Neocaridina Shrimp vs. Caridina Shrimp Care

Neocaridina Shrimp vs. Caridina Shrimp

So, dwarf shrimp (for our purposes) are divided into two categories, Neocaridina and Caridina.

Neocaridina davidi
(skittle shrimp, neos)

Neocaridinas are the hardiest of freshwater dwarf shrimp, as they’re extremely adaptable and do great in just about any water chemistry. They usually appear as either a solid opaque or translucent color (red cherry shrimp, blue dreams, goldenbacks) or with a solid chunk of clear color in the middle of their bodies (red rilis, orange rilis, carbon rilis). Although Neos come in a variety of different colors, all the different colors are from the same species and a result of selective breeding. Since all the colors are the same species, if the different colors interbreed the resulting offspring will revert back to regular coloring, a ‘wild type’ shrimp. Wild type shrimp are a variety of clear, brown, and black and have varying stripes and random patterns.


Wild type Neos 

Caridina sp.
(bee shrimp, fancy shrimp)

A note about water chemistry :

Caridina shrimp are a lot more sensitive than Neos and are more particular with their water. Soft, acidic water made from RO is best for Caridinas. I find the best way to achieve this is through buffering substrate and tannins. Samurai soil, aquavitro black humate, and fluval stratum are all great options for keeping the water soft and acidic.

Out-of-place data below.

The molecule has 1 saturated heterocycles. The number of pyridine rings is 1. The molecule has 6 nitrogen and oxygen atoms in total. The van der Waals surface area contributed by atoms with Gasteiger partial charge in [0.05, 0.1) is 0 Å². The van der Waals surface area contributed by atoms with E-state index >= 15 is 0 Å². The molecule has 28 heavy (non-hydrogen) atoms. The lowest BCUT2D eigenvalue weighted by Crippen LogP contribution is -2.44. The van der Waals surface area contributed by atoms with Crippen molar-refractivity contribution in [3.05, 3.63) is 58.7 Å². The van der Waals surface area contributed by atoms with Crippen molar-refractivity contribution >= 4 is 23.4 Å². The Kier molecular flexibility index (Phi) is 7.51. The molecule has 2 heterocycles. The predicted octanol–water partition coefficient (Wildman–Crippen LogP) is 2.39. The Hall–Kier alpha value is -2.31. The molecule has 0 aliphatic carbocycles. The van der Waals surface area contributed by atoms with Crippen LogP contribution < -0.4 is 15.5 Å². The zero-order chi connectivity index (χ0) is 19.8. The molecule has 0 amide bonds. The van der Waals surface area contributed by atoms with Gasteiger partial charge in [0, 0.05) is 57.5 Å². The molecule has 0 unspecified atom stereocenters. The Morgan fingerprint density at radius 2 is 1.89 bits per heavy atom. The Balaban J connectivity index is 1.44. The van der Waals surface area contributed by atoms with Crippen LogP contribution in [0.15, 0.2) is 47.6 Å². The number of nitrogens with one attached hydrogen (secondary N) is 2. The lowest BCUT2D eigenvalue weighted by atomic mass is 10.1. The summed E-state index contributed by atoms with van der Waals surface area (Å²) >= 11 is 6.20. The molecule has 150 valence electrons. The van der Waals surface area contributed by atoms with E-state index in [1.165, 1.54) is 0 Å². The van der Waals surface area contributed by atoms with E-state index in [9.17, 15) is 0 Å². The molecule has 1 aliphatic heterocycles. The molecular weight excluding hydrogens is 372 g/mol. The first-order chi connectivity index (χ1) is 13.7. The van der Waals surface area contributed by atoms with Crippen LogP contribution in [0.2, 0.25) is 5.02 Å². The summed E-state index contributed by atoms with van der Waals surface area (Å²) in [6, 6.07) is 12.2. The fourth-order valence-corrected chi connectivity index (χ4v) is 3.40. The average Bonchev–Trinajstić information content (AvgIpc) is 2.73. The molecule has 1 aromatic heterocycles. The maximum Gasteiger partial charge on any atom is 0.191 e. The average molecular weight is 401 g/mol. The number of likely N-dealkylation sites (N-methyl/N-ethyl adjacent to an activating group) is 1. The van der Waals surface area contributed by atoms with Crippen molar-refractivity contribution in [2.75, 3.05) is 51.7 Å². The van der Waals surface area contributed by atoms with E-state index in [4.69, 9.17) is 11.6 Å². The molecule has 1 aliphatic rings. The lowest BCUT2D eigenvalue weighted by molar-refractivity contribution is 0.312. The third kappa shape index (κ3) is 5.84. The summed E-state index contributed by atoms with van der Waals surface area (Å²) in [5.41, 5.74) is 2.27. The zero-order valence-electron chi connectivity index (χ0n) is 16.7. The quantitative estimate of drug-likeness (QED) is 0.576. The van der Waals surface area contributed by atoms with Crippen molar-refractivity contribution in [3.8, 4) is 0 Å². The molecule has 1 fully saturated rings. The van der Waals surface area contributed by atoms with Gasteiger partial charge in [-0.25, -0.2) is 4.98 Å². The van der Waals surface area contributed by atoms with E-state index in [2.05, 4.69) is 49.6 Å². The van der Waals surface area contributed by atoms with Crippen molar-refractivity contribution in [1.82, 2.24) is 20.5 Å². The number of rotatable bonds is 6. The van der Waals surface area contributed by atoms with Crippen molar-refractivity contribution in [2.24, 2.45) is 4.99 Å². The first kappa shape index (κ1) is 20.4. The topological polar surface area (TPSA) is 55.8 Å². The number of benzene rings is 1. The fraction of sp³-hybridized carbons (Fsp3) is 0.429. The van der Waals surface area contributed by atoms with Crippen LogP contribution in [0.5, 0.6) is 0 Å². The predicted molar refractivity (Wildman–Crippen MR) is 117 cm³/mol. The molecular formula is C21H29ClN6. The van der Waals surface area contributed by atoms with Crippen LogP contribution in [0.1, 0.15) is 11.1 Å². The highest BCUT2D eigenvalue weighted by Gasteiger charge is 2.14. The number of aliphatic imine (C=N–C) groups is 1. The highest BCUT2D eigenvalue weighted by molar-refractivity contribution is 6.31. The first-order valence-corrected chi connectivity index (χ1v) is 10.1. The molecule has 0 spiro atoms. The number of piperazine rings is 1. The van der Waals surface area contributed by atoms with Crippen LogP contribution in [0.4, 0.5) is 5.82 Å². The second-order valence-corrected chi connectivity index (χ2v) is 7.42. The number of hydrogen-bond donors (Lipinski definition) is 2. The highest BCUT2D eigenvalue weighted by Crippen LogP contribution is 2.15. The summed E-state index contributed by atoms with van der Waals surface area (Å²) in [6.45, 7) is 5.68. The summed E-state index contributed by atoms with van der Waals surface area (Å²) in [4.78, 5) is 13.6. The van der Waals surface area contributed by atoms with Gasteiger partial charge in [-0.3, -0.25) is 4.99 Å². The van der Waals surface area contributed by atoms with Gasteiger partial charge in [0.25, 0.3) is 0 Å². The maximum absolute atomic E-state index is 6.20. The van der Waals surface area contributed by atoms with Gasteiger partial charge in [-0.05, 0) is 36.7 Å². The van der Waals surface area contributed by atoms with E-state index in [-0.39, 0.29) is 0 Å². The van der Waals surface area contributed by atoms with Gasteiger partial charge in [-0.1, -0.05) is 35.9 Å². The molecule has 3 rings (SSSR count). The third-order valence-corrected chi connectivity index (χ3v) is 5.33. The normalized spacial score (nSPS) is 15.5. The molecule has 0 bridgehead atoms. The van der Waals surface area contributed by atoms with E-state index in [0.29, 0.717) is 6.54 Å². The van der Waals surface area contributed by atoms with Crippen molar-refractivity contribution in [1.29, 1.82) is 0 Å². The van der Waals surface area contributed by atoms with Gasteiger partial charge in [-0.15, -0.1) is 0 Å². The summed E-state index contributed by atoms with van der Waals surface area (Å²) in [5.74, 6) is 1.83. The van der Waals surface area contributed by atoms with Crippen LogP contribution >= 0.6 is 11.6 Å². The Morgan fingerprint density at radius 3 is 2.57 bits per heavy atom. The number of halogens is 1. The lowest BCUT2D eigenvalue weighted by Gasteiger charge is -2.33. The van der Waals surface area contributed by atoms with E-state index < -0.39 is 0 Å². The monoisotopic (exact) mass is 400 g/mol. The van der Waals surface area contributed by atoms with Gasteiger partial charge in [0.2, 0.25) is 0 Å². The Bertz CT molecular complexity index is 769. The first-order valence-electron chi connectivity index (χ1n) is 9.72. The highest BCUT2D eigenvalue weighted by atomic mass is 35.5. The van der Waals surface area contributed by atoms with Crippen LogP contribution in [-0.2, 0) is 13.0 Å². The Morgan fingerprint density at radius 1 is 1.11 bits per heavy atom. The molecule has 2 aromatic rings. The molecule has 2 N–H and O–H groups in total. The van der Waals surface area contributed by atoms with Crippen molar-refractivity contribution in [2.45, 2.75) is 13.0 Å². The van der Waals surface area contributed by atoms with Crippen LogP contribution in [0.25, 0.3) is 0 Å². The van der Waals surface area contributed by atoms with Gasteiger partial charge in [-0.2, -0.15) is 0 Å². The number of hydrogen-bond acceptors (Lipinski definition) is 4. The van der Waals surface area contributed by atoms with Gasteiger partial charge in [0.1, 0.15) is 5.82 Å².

Successful Crystal Red Shrimp colony

Caridina shrimp are split up into two groups, the tigers and the bees. I’ll mostly be talking about the bee shrimp because those are most common at Absolutely Fish.

The tiger shrimp are simple, most times they are covered in black or red tiger stripes over their bodies and are all clear/translucent color (tangerine tigers, orange eye blue tiger, red tiger, Caridina babaulti). Tiger shrimp are a lot easier to keep than bee shrimp and can be kept in soft acidic water along with slightly alkaline water.

Bee shrimp are varying degrees of difficulty depending on the species, with the crystals being the easiest and the King Kongs being the hardest (that we sell). All bee shrimp appreciate soft acidic water, usually achieved through pH buffering substrate and almond leaves/alder cones. Bee shrimp are usually either black/blue or red mixed with white in some form, but some species are different.

The main way to tell Caridina from Neocaridina is the opaque white patterns or tiger stripes on Caridina shrimp, which no color of Neos has. If different Caridina bee species interbreed they form a mischling shrimp, that has white and patches of red and black mixed, and if Caridina tiger and bee shrimp interbreed they form a Tibee that has coloring with solid stripes.

Red Tibee shrimp

Assorted mischlings

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